Future technologies can have a big impact on the estimates of future exploitation. For example, current licensing of content showing dead celebrities is usually limited to reproductions of existing images and recordings. As future technology advances, the postmortem right to publicity is likely to have an even greater value. Technology that allows mixing new performances with existing (copyrighted) material of deceased celebrities already has been successful (for example, Forrest Gump in 1994). In the future, new techniques will expand to include the possibility of recreating dead celebrities in completely new productions. Copyright law protecting existing recordings will not likely prevent new animation showing a dead celebrity. Instead, the right of publicity is the likely means of limiting such new creations without fair value being paid for the new exploitation.
Licensing rates vary based on both the star’s popularity and the particular item (e.g., photographs, clothing, or reproductions) involved. Preferably, future licensing rates are estimated past on past results. For established celebrities, an average royalty rate is generally around 10 percent.
Some entertainers have a long licensing track record after death (e.g., Marilyn Monroe, Elvis Presley), while others do not. Accordingly, the discount rate used to measure future activities can vary considerably between entertainers. The appraiser’s decision on this key point involves substantial judgment.
Some licensing does not involve a percentage royalty rate multiplied by a revenue amount. This often happens in advertisements and packaging. In circumstances with this type of infringement, the damage analyst must allocate the economic value between infringed and non-infringed activities that are occurring simultaneously. The circulation or scope of infringement (e.g., how many impressions or copies of the infringed imaged were released) is also an important consideration. If the infringement is limited, a minimum insertion fee might be applicable.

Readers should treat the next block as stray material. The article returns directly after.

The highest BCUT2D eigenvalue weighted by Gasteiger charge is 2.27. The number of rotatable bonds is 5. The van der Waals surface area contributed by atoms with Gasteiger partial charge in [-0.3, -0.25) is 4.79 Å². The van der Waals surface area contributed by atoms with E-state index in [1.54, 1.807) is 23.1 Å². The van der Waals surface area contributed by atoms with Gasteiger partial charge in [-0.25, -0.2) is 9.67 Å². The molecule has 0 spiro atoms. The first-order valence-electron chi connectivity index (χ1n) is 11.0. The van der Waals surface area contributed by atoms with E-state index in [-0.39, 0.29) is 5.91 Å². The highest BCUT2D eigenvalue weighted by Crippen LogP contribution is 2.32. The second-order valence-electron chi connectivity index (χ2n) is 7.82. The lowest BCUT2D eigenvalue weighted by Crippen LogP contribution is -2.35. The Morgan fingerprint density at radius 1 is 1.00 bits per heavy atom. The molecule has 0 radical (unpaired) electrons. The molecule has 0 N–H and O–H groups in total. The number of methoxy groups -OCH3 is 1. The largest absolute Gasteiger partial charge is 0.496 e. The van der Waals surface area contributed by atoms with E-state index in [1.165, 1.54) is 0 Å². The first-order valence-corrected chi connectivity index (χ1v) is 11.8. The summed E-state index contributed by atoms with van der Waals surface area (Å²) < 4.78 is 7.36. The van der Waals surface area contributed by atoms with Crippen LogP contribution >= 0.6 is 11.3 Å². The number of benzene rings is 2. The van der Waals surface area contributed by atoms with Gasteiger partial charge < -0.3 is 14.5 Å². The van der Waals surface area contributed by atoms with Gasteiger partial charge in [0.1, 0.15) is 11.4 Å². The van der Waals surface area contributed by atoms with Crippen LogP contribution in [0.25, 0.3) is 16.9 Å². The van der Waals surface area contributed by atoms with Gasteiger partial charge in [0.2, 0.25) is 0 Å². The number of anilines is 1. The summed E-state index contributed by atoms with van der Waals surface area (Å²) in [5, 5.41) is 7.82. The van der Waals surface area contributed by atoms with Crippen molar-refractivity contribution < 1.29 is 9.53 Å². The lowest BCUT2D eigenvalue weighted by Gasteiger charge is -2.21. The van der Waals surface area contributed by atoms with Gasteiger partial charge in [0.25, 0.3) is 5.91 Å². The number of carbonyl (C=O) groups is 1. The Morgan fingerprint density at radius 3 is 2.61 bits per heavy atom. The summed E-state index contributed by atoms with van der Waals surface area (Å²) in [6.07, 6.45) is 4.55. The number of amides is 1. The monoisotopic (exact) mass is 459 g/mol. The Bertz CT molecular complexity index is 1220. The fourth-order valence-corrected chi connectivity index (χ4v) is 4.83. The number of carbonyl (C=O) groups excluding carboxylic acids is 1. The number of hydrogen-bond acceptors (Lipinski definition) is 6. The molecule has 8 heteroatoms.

Forbes annually reports a list of the top-earning dead celebrities. In 2006, the top 13 dead celebrities earned an aggregate of almost a quarter billion dollars. A star needed to make at least $7 million to make the list. Valuing these large profits requires uncommon experience and skill.
Valuing Privacy Rights
Privacy rights are valued differently because the starting premise is that the person facing the unwanted exposure would not have licensed the image in the first place. If approached in the same way as a publicity right (which is probably an incorrect starting premise unless the person is a celebrity), the fair market value can be determined through the up-front amount paid for a model (or artist) release. Generally, these amounts are quite modest.
Often, a plaintiff endeavors to seek disgorgement from the defendant that exploits an unapproved image. When the image was sold or licensed, disgorgement damages are simply the sales or license proceeds. Other situations do not involve outside licensing, as typically occurs in an internally generated advertisement. In this case, disgorgement of all profits from the advertised product is not proper, as the disgorged profits should pertain only to the misappropriated image, and not the product being advertised. On purely economic terms, disgorgement relates to an avoided fee for a model (or artist) release. As noted above, these amounts are generally quite modest.
For these reasons, plaintiffs in a right of privacy dispute should seek non-economic damages for mental distress. Unless unusual circumstances exist, these amounts are modest.
Our firm values a wide range of business interests and intangible asses. However, valuing celebrity rights is one of the most interesting appraisals we perform.